From the core to beyond the margin: a genomic picture of glioblastoma intratumor heterogeneity
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Marc Aubry2,3,*, Marie de Tayrac1,2,4,*, Amandine Etcheverry1,2,4, Anne Clavreul6, Stéphan Saikali5,8, Philippe Menei6,7, Jean Mosser1,2,3,4
1CNRS, UMR 6290, Institut de Génétique et Développement de Rennes (IGdR), Rennes F-35043, France
2Université Rennes1, UEB, UMS 3480 Biosit, Faculté de Médecine, Rennes F-35043, France
3Plate-forme Génomique Santé Biosit, Université Rennes1, Rennes F-35043, France
4CHU Rennes, Service de Génétique Moléculaire et Génomique, Rennes F-35033, France
5CHU Rennes, Service d’Anatomie et Cytologie Pathologiques, Rennes F-35033, France
6INSERM UMR-1066, Micro et Nano-Médecines Biomimétiques (MINT), Angers F-49933, France
7CHU Angers, Département de Neurochirurgie, Angers F-49933, France
8Service d’Anatomie Pathologique, Hôpital de l’Enfant-Jésus, Québec, Canada
*These authors have contributed equally to this work
Marc Aubry, e-mail: [email protected]
Keywords: glioblastoma, intratumor heterogeneity, integrative functional genomics, invasion
Received: January 14, 2015 Accepted: April 06, 2015 Published: April 16, 2015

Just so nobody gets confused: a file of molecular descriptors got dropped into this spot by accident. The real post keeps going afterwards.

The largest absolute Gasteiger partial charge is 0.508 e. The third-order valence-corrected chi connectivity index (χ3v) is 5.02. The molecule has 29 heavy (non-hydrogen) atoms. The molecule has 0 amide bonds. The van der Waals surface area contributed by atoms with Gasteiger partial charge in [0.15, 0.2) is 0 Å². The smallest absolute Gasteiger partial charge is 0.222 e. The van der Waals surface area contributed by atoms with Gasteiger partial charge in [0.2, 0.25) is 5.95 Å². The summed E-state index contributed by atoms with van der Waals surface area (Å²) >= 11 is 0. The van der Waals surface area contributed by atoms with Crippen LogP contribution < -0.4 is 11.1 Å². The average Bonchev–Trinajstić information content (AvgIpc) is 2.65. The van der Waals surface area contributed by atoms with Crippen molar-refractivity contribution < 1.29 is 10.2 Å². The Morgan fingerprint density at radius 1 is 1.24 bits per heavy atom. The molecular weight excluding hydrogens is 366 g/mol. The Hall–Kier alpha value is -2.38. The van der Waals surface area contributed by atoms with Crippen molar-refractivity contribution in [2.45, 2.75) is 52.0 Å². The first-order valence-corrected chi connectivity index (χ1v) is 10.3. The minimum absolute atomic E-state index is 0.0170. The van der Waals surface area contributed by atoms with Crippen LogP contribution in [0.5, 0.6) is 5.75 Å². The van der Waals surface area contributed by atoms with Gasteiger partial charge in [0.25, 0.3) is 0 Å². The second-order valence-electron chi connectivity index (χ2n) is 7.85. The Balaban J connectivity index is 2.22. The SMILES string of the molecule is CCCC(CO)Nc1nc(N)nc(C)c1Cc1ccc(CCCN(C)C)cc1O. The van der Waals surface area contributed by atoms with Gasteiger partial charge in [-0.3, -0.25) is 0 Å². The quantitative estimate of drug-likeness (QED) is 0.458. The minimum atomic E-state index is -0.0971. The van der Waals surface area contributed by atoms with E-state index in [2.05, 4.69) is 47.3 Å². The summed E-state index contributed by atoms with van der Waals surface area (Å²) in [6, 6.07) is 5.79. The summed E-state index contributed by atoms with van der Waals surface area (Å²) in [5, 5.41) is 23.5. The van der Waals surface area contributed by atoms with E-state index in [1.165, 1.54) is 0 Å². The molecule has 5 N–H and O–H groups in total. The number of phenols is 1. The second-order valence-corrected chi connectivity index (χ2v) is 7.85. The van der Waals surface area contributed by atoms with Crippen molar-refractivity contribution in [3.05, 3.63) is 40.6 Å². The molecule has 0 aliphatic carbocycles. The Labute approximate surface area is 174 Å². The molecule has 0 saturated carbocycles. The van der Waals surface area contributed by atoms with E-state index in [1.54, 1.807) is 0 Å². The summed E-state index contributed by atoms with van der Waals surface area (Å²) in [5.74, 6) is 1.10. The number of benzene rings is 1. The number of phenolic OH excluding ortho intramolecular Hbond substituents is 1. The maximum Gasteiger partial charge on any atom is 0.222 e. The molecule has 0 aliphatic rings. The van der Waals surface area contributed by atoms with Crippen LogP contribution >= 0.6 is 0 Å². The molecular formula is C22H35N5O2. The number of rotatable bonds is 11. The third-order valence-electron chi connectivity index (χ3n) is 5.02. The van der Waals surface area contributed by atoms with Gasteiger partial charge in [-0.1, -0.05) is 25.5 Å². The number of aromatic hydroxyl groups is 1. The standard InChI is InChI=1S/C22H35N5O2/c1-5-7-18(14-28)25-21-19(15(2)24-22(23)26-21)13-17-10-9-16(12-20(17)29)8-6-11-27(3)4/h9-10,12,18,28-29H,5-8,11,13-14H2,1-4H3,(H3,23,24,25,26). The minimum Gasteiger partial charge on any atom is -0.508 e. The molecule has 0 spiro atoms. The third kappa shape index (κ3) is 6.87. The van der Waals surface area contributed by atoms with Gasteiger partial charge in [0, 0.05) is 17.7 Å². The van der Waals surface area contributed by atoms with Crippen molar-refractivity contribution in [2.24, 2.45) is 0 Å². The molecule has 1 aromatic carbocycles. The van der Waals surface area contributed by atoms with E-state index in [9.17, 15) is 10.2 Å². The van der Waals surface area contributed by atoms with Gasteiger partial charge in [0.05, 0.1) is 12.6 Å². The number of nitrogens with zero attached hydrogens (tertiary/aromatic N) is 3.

Glioblastoma (GB) is a highly invasive primary brain tumor that almost systematically recurs despite aggressive therapies. One of the most challenging problems in therapy of GB is its extremely complex and heterogeneous molecular biology. To explore this heterogeneity, we performed a genome-wide integrative screening of three molecular levels: genome, transcriptome, and methylome. We analyzed tumor biopsies obtained by neuro-navigation in four distinct areas for 10 GB patients (necrotic zone, tumor zone, interface, and peripheral brain zone). We classified samples and deciphered a key genes signature of intratumor heterogeneity by Principal Component Analysis and Weighted Gene Co-expression Network Analysis. At the genome level, we identified common GB copy number alterations and but a strong interindividual molecular heterogeneity. Transcriptome analysis highlighted a pronounced intratumor architecture reflecting the surgical sampling plan of the study and identified gene modules associated with hallmarks of cancer. We provide a signature of key cancer-heterogeneity genes highly associated with the intratumor spatial gradient and show that it is enriched in genes with correlation between methylation and expression levels. Our study confirms that GBs are molecularly highly diverse and that a single tumor can harbor different transcriptional GB subtypes depending on its spatial architecture.
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